Backyard hens soon allowed as Calgary makes changes to pet bylaw

Click to play video: 'Backyard hens soon to be allowed as Calgary makes changes to pet bylaw'
Backyard hens soon to be allowed as Calgary makes changes to pet bylaw
WATCH: The City of Calgary has updated its responsible pet ownership bylaw for the first time in 12 years. As Adam MacVicar reports, the changes allow for backyard hens and limit the amount of pets one household can have. – Jun 2, 2021

Calgary city council approved a number of changes to the city’s responsible pet ownership bylaw on Tuesday, including updates that allow citizens to keep hens in their backyard.

The proposal that Calgarians be allowed to keep urban hens passed narrowly in an 8-6 vote.

If you’d like to keep backyard hens you’ll have to undergo training and get a licence.

“We’ll be developing an urban hen program that will ensure proper housing and care conditions,” Jennifer Lawlor with the City of Calgary said Wednesday. “The program will be aligned with national care standards.”

The program will start next year, but council voted to cap the number of licences issued at 100 for 2022/23. They will, however, be revisiting permit numbers in 2023.

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Chickens are already allowed as pets, if approved, through the city’s emotional support livestock program.

Other notable changes to Calgary’s responsible pet ownership bylaw

“We will also be introducing a licensing program for beekeeping,” Lawlor said. “Beekeeping is currently allowed in Calgary but because it’s a growing hobby we want to ensure that it continues to be successful.”

Other changes made to the responsible pet ownership bylaw include limiting the number of cats and dogs to six each per household. People who own more than six dogs or cats when the bylaw changes go into effect on Jan. 1, 2022 will be able to keep their pets.

Exceptions to the bylaw will be made for breeders and those who foster, who can apply for so-called excess animal permits.

The number of dogs a single person can take to an off-leash dog park will now be capped at six. However, council is going to consult with those in the dog walking industry and report back on any concerns this may cause.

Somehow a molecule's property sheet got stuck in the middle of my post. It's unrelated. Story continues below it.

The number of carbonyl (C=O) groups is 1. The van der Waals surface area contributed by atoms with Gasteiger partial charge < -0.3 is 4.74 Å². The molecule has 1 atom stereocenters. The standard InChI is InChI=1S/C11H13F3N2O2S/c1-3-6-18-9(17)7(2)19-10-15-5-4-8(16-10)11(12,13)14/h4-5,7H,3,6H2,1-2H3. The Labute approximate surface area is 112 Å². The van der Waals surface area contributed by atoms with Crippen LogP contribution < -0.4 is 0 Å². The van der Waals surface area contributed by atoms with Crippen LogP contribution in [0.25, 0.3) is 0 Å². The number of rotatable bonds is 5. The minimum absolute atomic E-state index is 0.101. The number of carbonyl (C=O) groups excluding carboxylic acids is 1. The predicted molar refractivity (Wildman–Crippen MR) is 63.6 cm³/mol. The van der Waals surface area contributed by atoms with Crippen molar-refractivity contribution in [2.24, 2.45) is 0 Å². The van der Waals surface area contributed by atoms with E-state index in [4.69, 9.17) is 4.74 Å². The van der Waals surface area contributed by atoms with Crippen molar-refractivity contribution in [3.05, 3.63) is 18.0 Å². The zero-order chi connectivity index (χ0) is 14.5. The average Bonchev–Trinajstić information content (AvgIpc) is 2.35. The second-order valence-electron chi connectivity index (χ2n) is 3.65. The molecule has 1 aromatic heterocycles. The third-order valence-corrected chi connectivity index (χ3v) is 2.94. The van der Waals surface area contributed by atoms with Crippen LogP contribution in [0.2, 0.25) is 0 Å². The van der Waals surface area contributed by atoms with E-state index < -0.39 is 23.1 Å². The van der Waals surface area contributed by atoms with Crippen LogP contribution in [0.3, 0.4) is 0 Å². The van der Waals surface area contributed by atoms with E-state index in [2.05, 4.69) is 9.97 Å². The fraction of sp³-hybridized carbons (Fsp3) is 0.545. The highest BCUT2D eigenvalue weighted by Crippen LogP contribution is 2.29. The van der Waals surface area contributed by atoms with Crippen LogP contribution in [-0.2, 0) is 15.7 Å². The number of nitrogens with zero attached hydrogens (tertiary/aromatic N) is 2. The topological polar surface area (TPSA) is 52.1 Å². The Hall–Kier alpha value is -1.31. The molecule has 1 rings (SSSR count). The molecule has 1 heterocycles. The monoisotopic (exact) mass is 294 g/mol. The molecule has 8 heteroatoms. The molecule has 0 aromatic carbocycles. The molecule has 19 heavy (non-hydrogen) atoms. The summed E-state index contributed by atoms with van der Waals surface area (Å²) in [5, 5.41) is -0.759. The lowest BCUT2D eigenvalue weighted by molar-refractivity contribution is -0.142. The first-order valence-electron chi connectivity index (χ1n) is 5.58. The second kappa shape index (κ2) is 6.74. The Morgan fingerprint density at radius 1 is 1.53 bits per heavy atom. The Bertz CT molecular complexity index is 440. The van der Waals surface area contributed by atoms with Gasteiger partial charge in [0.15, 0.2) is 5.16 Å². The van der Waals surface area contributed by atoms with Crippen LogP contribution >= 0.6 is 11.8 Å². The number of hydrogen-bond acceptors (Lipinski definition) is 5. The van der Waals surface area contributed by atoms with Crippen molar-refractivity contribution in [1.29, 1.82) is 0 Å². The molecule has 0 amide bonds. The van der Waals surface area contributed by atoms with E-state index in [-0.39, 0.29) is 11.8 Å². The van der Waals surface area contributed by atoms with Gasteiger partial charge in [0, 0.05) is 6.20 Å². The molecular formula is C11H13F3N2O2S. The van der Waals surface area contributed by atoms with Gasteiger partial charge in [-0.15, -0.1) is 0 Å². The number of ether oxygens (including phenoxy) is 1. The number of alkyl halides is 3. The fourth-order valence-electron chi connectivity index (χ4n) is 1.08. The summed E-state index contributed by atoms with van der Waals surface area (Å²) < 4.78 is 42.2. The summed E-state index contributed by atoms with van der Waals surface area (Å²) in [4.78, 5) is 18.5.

Also changed were the fines for aggressive pet behaviours, which have been increased.

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The updated bylaw also expands the authority for the chief bylaw officer to declare an animal vicious in cases where there has been severe injuries to a person, severe injury or death to another animal or are other significant safety risks.

“This change allows the chief bylaw officer to make a call quickly and send the animal home with safety measures in place rather than (having them wait) in our animal services centre while awaiting a court date,” Lawlor said.

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“We were also approved for an expanded nuisance designation. This is in cases where there’s been repeated nuisance issues, whether it be noise or aggressive behaviour.”

Pets that receive a nuisance designation have increased licence fees and higher fines applied against them.

Lastly, the bylaw has been changed to remove references to specific temperatures in cases where pets are left unattended in vehicles during hot weather.

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“The changes that were approved will allow officers to be able to go and intervene to be sure the animals are safe,” Lawlor said.

Tuesday marked the first time in 12 years the bylaw had been updated.

The update was guided by input from 120,000 Calgarians through public engagement, including with industry stakeholders.

All of the changes to Calgary’s responsible pet ownership bylaw come into effect on Jan. 1, 2022.

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